Harvey 1390 LLC v Bodenheim
Published by New York State Law Reporting Bureau pursuant to Judiciary Law § 431.
This opinion is uncorrected and subject to revision before publication in the Official Reports.
Mazzarelli, J.P., Catterson, Moskowitz, Richter, Manzanet-Daniels, JJ.
Order of the Appellate Term of the Supreme Court, First Department, entered September 17, 2010, which, in a summary nonpayment proceeding, reversed an order of the Civil Court, New York County (Arlene H. Hahn, J.), entered on or about March 9, 2010, granting respondent-appellant tenant's motion to vacate the judgment to the extent of staying execution of a warrant of eviction for 15 days, unanimously reversed, on the law, without costs, and the Civil Court order reinstated to the extent of staying execution of the warrant of eviction for 15 days from service upon petitioners-respondents of a copy of this order, to permit payment of any outstanding arrears.
Although enforcement of stipulations of settlement is favored (Chelsea 19 Assocs. v James, 67 AD3d 601, 602 ), a court always retains the power to vacate a warrant of eviction prior to its execution for "good cause shown" (RPAPL 749; see Matter of Brusco v Braun, 84 NY2d 674, 682 ; 102-116 Eighth Ave. Assoc. v Oyola, 299 AD2d 296 ; Parkchester Apts. Co. v Scott, 271 AD2d 273, 273-274 ). In fact, the court is permitted, in appropriate circumstances, to vacate a warrant of eviction and return a tenant to possession even after the warrant has been executed (Matter of Brusco, 84 NY2d at 682). A determination as to whether good cause exists is entrusted to the sound discretion of the court upon review of the particular facts and circumstances presented (see 102-116 Eighth Ave. Assoc., 299 AD2d at 296).
We find that Civil Court did not abuse its discretion in finding good cause to stay the execution of the warrant for a short period to allow this longtime rent-stabilized tenant to pay his remaining arrears. The tenant demonstrated that he approached charities and agencies to obtain assistance, tendered almost all of the payment due, and showed that he would soon receive enough charitable assistance to satisfy the arrears (see Parkchester Apts., 271 AD2d at 273-274 [court properly exercised its discretion to vacate a warrant of eviction where, inter alia, the tenant had made appreciable payments and included with his motion payment exceeding the arrears due]).
Contrary to petitioners' view, our decision in Chelsea 19 (67 AD3d 601) does not require a different result. In that case, we declined to vacate a default judgment and warrant of eviction for a tenant who had a history of "extensive and unexplained rent defaults" (21 Misc 3d 129[A], 2008 NY Slip Op 52013[U] [App Term 2008], affd 67 AD3d 601 ), and failed to appear in opposition to the landlord's motion for issuance of a warrant of eviction. When the tenant subsequently sought to vacate the judgment, he provided no "excuse whatsoever" (id.), let alone a reasonable excuse, for his default. Moreover, he failed to pay the amounts due under the stipulation of settlement, as well as subsequently accruing rent arrears, for more than six months, at which time he made full payment. Under those circumstances, the Chelsea 19 tenant's "claimed difficulty in obtaining funds," standing alone, did not provide good cause to vacate the warrant (67 AD3d at 602).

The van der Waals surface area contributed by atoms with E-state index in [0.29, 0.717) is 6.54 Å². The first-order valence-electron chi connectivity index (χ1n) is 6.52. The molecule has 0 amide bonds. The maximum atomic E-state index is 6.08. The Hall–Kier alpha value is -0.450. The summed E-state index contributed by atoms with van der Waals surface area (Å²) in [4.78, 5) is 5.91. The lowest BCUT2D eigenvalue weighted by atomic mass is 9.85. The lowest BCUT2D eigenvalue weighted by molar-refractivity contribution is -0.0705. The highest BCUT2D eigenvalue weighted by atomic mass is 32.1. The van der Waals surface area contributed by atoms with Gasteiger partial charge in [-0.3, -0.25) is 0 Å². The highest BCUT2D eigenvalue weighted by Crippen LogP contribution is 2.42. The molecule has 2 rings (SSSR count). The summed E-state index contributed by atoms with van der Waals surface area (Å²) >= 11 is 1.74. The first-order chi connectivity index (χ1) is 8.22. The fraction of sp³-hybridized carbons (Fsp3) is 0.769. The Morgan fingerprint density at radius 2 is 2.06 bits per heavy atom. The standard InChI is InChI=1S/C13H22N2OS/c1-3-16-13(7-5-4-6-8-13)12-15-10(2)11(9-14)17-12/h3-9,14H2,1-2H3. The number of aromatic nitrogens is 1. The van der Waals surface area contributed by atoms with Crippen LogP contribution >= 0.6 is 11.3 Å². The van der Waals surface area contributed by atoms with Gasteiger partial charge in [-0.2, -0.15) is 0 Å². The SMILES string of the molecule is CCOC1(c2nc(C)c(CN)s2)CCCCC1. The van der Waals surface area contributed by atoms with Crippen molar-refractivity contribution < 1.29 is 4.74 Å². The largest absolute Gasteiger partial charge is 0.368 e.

Here, the tenant did not sit idly by or fail to appear, resulting in entry of judgment by default. Instead, he made partial payments, engaged in good faith efforts to secure emergency rental assistance to cover the arrears and, at the time Civil Court stayed execution of the warrant, owed less than a month's rent, which was forthcoming from a charity (see Bushwick Props., LLC v Wright, 34 Misc 3d 135[A], 2011 NY Slip Op 52389[U], *1-2 [App Term 2011] [warrant stayed where the tenant diligently applied to organizations for the arrears and belatedly received a commitment letter for the full amount of the arrears]).
We note that nothing in Chelsea 19 abrogates a court's authority, in the exercise of its discretion, to vacate a warrant of eviction based on a showing of good cause. Nor does the case stand for the proposition that a court may never consider a tenant's difficulty in obtaining funds when determining, under all the circumstances, whether good cause exists to stay an eviction warrant. These cases involve fact-sensitive inquiries, and must be decided after review of all the circumstances, including the extent of the delay, the length and nature of the tenancy, the amount of the default and the particular tenant's history, as well as a balancing of the equities of the parties (see Parkchester Apts. Co. v Heim, 158 Misc 2d 982, 983-984 [App Term 1993]).
M-1880 - Harvey 1390 LLC, et al., v Bodenheim,
Leave to file amicus curiae brief denied.
THIS CONSTITUTES THE DECISION AND ORDER OF THE SUPREME COURT, APPELLATE ...